Pretty wild scene taking place over at That's Church concerning a proposed treehouse memorial for Amy Ambrusko's two children, who died in a tragic car accident. The memorial was to be installed in Frick Park, and as Montanez tells the tale:
Amy thought it fitting to raise the funds to put a playground of some sort in Frick Park for them. Those plans grew and shifted and changed until Amy and the Parks Conservancy decided on a unique treehouse type of play area for children to play in at Frick Park.
She began silently raising funds to pay for the proposed treehouse, and secured donations from 700 people and groups all around the world … including me.
So, with money coming into the conservancy, proposed designs being drawn up, and a perfect spot in Frick Park identified, it appeared everything was moving along just swimmingly.
Until Amy sent me an email a week or so ago, to put me on notice that she was hearing rumblings that some residents in the Frick Park area planned to oppose the treehouse. She and I couldn’t fathom why.
It's worth noting here that, by the Conservancy's own admission today, "no formal presentation has been made either to the community, or to the city, or to Councilman [Doug] Shields," who represents the district. Montanez, as a contributor to a silent fundraising campaign, may have known more about the proposal than some of the Regent Square residents living a few doors down from it. And as we'll see, neighbors had some reason to be on edge anyway.
More from Montanez:
A representative with the Parks Conservancy met with [some neighbors] to hear their concerns and told Amy ... that their minds are made up. That one person went so far as to say something along the lines of, “Why does this woman think that just because her kids died and she raised all this money, she’s entitled to put a playground in our neighborhood?”A public meeting on the park was scheduled, but then, Montanez reports, a staffer in Shields' office reportedly urged Ambrusko to drop the matter, and said, "Do you really want your kids' names to be part of this controversy?"
That, to Montanez, "went beyond the pale" by playing the "You'll tarnish the Names of Your Dead Kids card."
There was only one thing for it: Montanez called out her supporters to contact Shields' office and tell him "[t]hat you object to their methods. That you object to their callousness."
And lo! So it came to pass. Shields tells me he got more than 100 e-mails, many of which were in the "Doug is a jagoff, and how can he be so horrible" mode. (One correspondent informed him that "You are going to rue the effin' day" he refused to support the treehouse; another called him an "ogre.") City hall observers say Shields was "flipping out" as the missives came in.
Needless to say, this did not endear Shields to Ms. Montanez, or her legion of adherents. Montanez "published this without ever consulting me," he says -- and after doing so, she Tweeted the request that reporters "not ask me for comment ... I am merely the bullhorn."
Montanez has a standing policy of not talking to reporters on the record, even in innocuous situations. (For example, she declined to give an interview to City Paper for last year's "Best of" issue.) But as far as Shields is concerned, what the policy amounts to is, "She just lights this fire, and then runs away."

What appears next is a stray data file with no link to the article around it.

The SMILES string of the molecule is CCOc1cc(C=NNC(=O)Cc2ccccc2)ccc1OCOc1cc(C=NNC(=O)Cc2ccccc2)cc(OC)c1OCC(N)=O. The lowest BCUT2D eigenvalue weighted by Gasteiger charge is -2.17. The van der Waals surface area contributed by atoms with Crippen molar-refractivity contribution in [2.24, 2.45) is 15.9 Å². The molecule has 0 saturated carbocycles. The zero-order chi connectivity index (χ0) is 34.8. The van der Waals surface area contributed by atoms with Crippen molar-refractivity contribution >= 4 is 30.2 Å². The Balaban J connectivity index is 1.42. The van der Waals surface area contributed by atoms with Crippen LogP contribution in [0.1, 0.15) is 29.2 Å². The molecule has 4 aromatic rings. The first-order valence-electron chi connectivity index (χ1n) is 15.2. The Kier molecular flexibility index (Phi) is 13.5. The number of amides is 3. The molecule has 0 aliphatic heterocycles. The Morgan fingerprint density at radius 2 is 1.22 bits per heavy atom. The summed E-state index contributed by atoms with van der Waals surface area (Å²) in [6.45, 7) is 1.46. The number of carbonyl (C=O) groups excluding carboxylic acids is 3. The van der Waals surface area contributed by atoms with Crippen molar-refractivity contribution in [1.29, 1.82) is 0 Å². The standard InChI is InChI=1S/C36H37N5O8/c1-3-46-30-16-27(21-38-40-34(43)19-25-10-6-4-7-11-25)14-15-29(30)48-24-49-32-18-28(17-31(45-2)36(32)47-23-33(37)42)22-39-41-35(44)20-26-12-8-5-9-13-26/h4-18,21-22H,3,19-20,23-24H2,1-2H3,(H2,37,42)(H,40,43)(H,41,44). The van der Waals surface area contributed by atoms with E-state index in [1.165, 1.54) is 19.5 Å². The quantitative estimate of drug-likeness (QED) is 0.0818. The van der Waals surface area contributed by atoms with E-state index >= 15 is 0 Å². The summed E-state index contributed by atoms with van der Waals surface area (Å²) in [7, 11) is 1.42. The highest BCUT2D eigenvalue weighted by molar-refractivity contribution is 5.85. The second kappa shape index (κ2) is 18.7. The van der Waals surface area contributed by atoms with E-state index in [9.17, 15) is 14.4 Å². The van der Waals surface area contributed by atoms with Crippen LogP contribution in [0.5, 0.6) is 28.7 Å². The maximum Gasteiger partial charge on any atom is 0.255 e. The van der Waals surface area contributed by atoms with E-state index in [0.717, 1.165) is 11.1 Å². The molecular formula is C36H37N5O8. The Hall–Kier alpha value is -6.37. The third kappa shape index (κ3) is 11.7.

I quoted the claim that Shields' office had played the "You'll Tarnish the Names of Your Dead Kids" card. Shields said, "That's not what Judy [Feldman, his chief of staff] is telling me, and it's not what I'm saying now."
As a city councilor, Shields says, it's not his job to support or oppose a project right out of the gate. His job is "to get in the middle of these situations, and act as a mediator" between different sides. "That's never happened here" -- in part because the Conservancy hadn't kept him up to speed on developments, or put a formal proposal on the table.
But why would a community oppose a treehouse in the first place? Shields says the proposal came along amidst protracted discussions about the expansion of an environmental charter school nearby.
"Regent Square is an active community, and there was a great deal of concern about the school's expansion," he said. And there was, it seems, a considerable amount of confusion about the treehouse proposal -- whether it be part of the school's expanded "footprint," whether it would be a simple bench or plaque, or something else.
The treehouse is proposed to go in "Turtle Park," which adjoins the school. Residents are concerned about building "an attraction" there, Shields says, in part because of a dearth of parking nearby.
The formal presentation of the thing is still scheduled for June 7. It's scheduled for 6 p.m. at the Wilkins School community center (7604 Charleston Avenue). And now, of course, Montanez's het-up blog readers are pledging to attend. Perhaps they will share sentiments like the comments-thread claim that opposing the treehouse "boils down to race and class and geographical dividers." Then the healing can really begin!
Is it possible Doug Shields, daunted by Montanez's minions, is now engaged in a defensive crouch? Sure. Is it possible that race and class play a role in community fears about who will use the park? Maybe: They play a role in just about everything else, after all. Finally, is Regent Square engaged in a classic "not in my backyard" response? Well, as Shields himself acknowledges, there is concern about attracting more visitors than the area wants to handle.
But I gotta say -- if you're gonna blame Regent Square for being insular and tribal ... there seems to be a bit of that going around today.